Search engine optimisation has changed fundamentally, and as a result the Internet is maturing. Google’s recent ‘Penguin’ update seeks to punish websites that have thus far been using archaic ‘black hat’ techniques, and reward those that create and publish content that is both new, and can attract a large, interested audience.
I suppose one way of looking into Google’s thinking here is that in a sense, they are encouraging the qualities that made pre-Internet journalism successful, and applying it to the age of e-commerce and social media. The key now for improved search-engine ranking for your site is to think, write, publish and share rather than simply looking to exploit a web crawler that searches for keywords and links. This new algorithm has completely changed the philosophy and approach to search engine optimisation that web developers and businesses will have to take, even if they don’t yet realise it – after all, the update was only released in April 2012.
The Penguin update has dramatically diminished the search engine rankings of websites that have not adapted to the change in policy by Google, with many sites falling down the search results as an effect of several years of content negligence and keyword reliance. If you have discovered that your once proud website now appears on page 8 in a Google search then it is pretty likely that you have been caught out by this algorithm change.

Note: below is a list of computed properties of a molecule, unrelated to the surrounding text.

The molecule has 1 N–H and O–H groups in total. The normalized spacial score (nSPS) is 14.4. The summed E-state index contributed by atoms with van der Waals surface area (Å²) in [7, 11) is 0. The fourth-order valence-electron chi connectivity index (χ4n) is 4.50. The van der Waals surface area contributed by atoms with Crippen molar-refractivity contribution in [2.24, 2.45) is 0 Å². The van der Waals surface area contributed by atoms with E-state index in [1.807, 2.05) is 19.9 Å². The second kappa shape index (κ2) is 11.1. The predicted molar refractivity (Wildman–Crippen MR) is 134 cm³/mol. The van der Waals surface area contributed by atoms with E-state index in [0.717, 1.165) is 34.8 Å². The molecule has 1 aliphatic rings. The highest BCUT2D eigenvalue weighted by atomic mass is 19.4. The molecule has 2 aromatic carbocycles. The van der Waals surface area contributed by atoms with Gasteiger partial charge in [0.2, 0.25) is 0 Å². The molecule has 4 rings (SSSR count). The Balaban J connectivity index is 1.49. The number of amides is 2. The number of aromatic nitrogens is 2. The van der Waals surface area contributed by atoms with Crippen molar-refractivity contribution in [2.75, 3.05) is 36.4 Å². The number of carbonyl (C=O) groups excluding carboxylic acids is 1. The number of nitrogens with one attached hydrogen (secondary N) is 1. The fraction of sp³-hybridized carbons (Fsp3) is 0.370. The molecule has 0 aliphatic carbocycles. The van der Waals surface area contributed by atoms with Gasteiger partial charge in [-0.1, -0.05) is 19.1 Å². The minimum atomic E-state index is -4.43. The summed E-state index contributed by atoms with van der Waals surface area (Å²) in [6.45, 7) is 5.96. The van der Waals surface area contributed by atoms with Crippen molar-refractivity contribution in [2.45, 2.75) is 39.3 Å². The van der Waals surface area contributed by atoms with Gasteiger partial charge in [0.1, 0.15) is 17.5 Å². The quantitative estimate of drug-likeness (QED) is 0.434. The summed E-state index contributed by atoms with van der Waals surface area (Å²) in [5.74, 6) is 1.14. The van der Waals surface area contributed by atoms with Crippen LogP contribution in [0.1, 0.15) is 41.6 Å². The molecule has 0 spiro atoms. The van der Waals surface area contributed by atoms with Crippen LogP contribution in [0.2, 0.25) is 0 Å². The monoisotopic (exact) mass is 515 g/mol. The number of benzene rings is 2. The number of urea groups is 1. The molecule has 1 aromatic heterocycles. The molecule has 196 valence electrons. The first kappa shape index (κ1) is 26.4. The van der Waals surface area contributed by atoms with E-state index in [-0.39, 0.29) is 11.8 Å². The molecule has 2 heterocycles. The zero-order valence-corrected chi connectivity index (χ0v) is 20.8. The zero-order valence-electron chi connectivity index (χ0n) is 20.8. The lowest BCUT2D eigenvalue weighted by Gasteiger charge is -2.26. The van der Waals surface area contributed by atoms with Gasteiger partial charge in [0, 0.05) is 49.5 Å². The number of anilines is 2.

You can however counteract this, and ultimately use this fundamental change in search rankings to your advantage. The new rules, which underlie Google’s new ranking policy, are orientated around discouraging ‘spammy’ search engine optimisation methods. These methods used to be cheeky tactics used by many websites in order to improve both search rankings and site traffic.
The opposite is now true for many of the techniques. ‘Spinning’ (i.e. taking something created by another party and making slight keyword changes) is something now picked upon by the Penguin. Keyword ‘stuffing’ was another popular short-term fix several years ago, and whilst the clever use of keywords on your site is important for SEO purposes, it is unwise to simply ‘stuff’ your website with tonnes of keywords in a methodological and unimaginative way.
As we have already mentioned, building relevant content that your audience will enjoy, and potentially wish to share online is an incredibly effective way to re-build your friendship with Google. Blog posts are a great way of achieving this (something I’m doing right now in fact!). Try and write content in your site blog posts that are topical, up-to-date and even opinionated. Remember, this is not a sales technique; it is a way of interacting with the people who are interested in what you do.
Publishing fresh content that your audience can also interact with, comment on and share is evidently an effective tool to use now that the Penguin update is here. The Social Churn publishing element is uniquely efficient in attaining this as it allows you to hand-pick relevant comments from various social networks, and then publish them on your website. If you utilise this you have two instant benefits; you significantly improve your search ranking and also display positive feedback or ‘social recommendations’ on your site, improving both trust from prospective customers and high purchase likelihood.
The Penguin update essentially causes websites to suffer if they fail to innovate, which I can only see as a wholly positive change, which should in time make for a vastly more interesting and content driven internet.